There's been a lot of ink in the last few days about the study published in the American Heart Journal focussing on the impact of prayer in a population of cardiac patients. Almost everyone noticed the counterintuitive result, that people who were prayed for and knew it did worse. But the article acknowledges what cannot be spoken in Christian AmeriKa: If prayer was an OTC drug, it we would now have people screaming for it to be pulled from the shelves.
Compared with the very high level of study design, conduct, and analysis, the STEP investigators' interpretation of the study results appears to reflect more the cultural bias that healing prayer could only seriously be explored for effectiveness, not for safety issues. Culturally, “harm” resulting from prayer is generally ascribed to overtly “negative” prayer, such as hateful prayer, voodoo, spells, or other black magic. Positively intended intercessory prayer is considered a priori to be only capable of doing good, if it does anything at all. But this cultural dichotomy is medically problematic and ethically unacceptable in the setting of a clinical trial performing structured experimentation on human subjects. Particularly in the absence of mechanistic insight, outcome researchers must be vigilant in asking the question of whether a well-intentioned, loving, heartfelt healing prayer might inadvertently harm or kill vulnerable patients in certain circumstances. Although the STEP data do not actually prove that prayer had an untoward effect on coronary artery bypass graft patients, to simply write off significantly worse outcomes in one of the experimental arms as the play of chance is in striking contrast to all the other measures the STEP coordinating center and investigators took to ensure the safety of participating patients and quality of the study data. Thus, although the STEP investigators used every appropriate means of protection of the human subjects who participated in their study, the casual approach to the question of safety in the final data interpretation promotes a dangerously ambiguous message to investigators who might be inclined to do research in this area in the future.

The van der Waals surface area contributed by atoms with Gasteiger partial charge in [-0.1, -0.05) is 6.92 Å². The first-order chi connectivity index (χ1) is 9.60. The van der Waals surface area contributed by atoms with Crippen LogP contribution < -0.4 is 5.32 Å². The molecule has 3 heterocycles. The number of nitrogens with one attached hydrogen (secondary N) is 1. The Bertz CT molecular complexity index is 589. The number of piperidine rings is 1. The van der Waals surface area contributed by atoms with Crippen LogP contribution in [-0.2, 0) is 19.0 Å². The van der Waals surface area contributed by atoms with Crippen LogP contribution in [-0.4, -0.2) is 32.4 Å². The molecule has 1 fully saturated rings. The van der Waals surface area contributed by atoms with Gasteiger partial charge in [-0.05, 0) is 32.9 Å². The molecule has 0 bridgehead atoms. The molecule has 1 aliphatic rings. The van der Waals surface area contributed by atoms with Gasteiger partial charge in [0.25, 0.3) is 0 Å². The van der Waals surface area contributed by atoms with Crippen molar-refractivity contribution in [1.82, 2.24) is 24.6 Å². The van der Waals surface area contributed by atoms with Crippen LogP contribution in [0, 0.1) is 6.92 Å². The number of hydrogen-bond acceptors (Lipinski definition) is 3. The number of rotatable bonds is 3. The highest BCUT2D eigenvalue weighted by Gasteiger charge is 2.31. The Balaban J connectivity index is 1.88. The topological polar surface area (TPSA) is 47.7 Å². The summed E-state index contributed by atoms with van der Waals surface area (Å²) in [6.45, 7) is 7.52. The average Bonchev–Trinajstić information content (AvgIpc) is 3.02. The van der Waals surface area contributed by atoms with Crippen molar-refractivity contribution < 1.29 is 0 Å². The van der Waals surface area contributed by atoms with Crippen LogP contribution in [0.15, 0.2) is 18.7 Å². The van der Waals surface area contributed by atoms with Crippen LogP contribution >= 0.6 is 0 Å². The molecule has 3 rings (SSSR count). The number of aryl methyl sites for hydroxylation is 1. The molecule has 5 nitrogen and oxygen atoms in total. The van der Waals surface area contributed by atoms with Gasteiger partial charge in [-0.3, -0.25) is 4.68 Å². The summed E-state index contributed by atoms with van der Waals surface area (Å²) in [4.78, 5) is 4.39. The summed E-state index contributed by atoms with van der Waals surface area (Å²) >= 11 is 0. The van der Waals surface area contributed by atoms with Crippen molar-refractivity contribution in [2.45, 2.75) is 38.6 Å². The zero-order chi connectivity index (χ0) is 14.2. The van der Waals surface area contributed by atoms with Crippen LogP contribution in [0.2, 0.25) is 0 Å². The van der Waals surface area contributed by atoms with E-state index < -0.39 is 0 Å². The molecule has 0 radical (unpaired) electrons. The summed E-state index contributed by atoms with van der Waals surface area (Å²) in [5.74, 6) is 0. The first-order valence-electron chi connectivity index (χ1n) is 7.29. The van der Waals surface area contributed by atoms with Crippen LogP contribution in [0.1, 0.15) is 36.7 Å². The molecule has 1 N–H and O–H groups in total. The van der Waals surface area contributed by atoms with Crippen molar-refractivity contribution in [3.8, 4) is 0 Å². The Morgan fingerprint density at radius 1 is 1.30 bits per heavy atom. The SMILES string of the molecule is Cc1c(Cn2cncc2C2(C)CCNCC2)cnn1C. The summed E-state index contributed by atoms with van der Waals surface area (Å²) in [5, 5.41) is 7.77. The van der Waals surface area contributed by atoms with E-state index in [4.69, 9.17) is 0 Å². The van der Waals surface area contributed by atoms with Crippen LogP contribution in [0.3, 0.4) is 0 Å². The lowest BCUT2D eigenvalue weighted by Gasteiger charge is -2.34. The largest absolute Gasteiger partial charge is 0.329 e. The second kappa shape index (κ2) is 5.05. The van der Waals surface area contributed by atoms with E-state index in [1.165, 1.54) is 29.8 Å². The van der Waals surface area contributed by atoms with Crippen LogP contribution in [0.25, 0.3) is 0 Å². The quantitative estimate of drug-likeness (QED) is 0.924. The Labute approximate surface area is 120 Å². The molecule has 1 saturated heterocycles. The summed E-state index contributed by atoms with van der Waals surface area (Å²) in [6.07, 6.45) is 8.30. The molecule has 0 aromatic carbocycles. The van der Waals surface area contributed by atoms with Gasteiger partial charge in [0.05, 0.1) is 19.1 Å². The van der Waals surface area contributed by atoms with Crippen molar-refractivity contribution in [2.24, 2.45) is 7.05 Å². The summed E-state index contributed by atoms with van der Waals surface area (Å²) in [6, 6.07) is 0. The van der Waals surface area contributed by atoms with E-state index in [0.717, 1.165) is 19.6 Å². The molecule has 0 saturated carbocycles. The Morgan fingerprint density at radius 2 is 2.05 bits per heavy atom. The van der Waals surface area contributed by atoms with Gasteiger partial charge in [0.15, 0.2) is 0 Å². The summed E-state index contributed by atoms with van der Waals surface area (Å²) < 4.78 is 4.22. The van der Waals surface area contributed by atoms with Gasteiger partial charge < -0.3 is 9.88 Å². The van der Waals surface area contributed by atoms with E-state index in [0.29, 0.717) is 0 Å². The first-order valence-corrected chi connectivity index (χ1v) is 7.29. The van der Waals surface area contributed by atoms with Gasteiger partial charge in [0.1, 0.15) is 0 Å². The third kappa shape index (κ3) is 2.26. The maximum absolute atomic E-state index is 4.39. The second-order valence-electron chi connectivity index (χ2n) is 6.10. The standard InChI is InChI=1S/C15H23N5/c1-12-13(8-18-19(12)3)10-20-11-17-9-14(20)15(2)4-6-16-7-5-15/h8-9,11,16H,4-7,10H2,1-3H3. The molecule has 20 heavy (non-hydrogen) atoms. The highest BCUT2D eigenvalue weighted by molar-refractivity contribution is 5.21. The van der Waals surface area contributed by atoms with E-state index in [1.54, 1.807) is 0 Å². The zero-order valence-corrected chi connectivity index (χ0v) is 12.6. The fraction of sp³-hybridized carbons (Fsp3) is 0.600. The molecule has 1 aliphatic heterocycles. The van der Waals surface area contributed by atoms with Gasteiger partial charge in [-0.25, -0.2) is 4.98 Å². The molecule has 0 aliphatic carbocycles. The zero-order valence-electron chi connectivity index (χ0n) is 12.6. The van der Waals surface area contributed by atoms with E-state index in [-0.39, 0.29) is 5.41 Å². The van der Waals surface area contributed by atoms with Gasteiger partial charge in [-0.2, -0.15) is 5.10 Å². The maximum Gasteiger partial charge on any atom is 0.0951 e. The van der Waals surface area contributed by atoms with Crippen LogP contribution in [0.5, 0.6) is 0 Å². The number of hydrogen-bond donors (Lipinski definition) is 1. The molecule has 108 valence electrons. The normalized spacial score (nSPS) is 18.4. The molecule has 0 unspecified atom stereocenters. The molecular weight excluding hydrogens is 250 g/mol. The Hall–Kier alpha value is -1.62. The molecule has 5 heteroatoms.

[From efficacy to safety concerns: A STEP forward or a step back for clinical research and intercessory prayer?: The Study of Therapeutic Effects of Intercessory Prayer (STEP)]
Yeah, you read that right. Human subjects review boards are now on notice. And Padre? We see you round this hospital again, you better be wearing Kevlar.